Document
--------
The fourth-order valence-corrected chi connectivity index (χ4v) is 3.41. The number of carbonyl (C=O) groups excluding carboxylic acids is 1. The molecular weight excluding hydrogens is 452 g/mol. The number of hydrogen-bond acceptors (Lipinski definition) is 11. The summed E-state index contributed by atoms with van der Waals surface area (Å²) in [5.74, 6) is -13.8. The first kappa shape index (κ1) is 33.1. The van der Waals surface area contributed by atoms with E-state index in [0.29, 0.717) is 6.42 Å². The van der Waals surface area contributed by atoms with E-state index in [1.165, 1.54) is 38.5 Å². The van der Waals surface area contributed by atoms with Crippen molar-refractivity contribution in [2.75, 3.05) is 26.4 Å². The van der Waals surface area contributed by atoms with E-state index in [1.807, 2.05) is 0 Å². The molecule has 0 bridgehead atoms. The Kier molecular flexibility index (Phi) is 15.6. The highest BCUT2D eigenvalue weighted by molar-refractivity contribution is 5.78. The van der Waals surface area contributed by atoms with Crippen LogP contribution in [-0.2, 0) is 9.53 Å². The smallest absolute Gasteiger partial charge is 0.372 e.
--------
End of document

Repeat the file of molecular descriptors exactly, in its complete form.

The fourth-order valence-corrected chi connectivity index (χ4v) is 3.41. The number of carbonyl (C=O) groups excluding carboxylic acids is 1. The molecular weight excluding hydrogens is 452 g/mol. The number of hydrogen-bond acceptors (Lipinski definition) is 11. The summed E-state index contributed by atoms with van der Waals surface area (Å²) in [5.74, 6) is -13.8. The first kappa shape index (κ1) is 33.1. The van der Waals surface area contributed by atoms with E-state index in [0.29, 0.717) is 6.42 Å². The van der Waals surface area contributed by atoms with E-state index in [1.165, 1.54) is 38.5 Å². The van der Waals surface area contributed by atoms with Crippen molar-refractivity contribution in [2.75, 3.05) is 26.4 Å². The van der Waals surface area contributed by atoms with E-state index in [1.807, 2.05) is 0 Å². The molecule has 0 bridgehead atoms. The Kier molecular flexibility index (Phi) is 15.6. The highest BCUT2D eigenvalue weighted by molar-refractivity contribution is 5.78. The van der Waals surface area contributed by atoms with Crippen LogP contribution in [-0.2, 0) is 9.53 Å². The smallest absolute Gasteiger partial charge is 0.372 e.